Tuesday, June 25, 2013

the joys of local color

I recently finished one of the Hamish Macbeth novels by M. C. Beaton, this time Death of a Village (ISBN: 0892966777, Recorded from:, New York : Mysterious Press, c2003). I would classify these as light cozy mysteries, since the mysteries are fun, sometimes a bit complicated, but certainly less than totally engrossing. The characters are far more fun, as is the rather gentle humor. The real reason I keep coming back to visit Hamish, though, is the setting. M. C. Beaton has one of the most finely honed senses of place I’ve ever come across. The Scottish Highlands village of Lochdubh has become very familiar territory, and I would fully expect to be able to find anything I wanted if I were to be set down there (though that would have to be a magical process). I’d also know most of the people who live there, at least the “regulars” like Angela, the doctor’s wife, with her rather unique cooking and many cats, the Minister’s wife (from whom I would probably try to hide), the gossiping twins, and all the rest. The magic of these books, for me, is the village where much of the action takes place, and even when Hamish is working elsewhere, it is still the home of these novels. It is lovingly portrayed in all seasons, in its beauty, in its storms, and in its damp and muddy chill. While reading any book in this series, I can feel the strong pulse of the village around me, and I can bring it quickly to mind, even long after finishing a Hamish Macbeth mystery. The portrait of Lochdubh is vibrant and loving, but it is also realistic. The author avoids the trap of idealization, and it is this avoidance, I think, which makes Lochdubh feel almost like a 2nd home. In fact, don’t I own or rent a cottage there? If I did, it would be within walking distance to the harbor wall, where I would most like sit for contented hours, enjoying loch and village. Then I’d probably get dressed up a bit and stroll over to the Italian restaurant to have some excellent food and a visit with Willie and Lucia, then to the pub, just to see who’s around. This is all fanciful, I know, but M. C. Beaton makes such fancies charmingly easy.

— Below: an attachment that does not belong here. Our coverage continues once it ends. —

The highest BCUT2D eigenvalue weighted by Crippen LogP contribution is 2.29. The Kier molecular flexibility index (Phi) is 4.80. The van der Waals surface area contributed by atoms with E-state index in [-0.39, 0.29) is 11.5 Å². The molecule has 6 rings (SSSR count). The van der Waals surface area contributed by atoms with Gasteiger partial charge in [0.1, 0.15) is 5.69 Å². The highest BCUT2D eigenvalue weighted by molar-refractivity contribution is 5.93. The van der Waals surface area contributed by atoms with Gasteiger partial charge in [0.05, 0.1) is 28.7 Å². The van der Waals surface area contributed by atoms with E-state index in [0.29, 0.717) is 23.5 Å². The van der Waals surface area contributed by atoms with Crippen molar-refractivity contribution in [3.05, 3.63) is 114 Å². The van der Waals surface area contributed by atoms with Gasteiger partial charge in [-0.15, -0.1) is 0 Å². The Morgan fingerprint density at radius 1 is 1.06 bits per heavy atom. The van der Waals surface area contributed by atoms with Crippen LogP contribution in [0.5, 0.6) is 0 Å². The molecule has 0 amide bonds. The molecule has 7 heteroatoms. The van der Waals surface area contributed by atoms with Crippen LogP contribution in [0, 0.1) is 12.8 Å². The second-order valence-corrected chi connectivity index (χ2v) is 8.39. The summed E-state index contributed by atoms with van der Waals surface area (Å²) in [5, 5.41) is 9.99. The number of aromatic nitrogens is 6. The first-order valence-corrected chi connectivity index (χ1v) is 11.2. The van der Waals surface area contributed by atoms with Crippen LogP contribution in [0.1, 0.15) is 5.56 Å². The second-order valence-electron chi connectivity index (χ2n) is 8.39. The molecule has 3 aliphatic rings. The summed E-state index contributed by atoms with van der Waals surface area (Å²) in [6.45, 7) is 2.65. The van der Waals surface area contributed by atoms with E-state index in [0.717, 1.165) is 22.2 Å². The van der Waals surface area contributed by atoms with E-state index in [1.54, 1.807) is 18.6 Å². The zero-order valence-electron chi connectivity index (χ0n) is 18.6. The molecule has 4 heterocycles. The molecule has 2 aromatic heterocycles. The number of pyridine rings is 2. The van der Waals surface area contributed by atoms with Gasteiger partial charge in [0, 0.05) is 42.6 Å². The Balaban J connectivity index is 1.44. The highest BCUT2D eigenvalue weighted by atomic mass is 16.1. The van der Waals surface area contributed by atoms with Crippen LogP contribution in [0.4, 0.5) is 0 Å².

Monday, June 24, 2013

From Dirk to Jack ...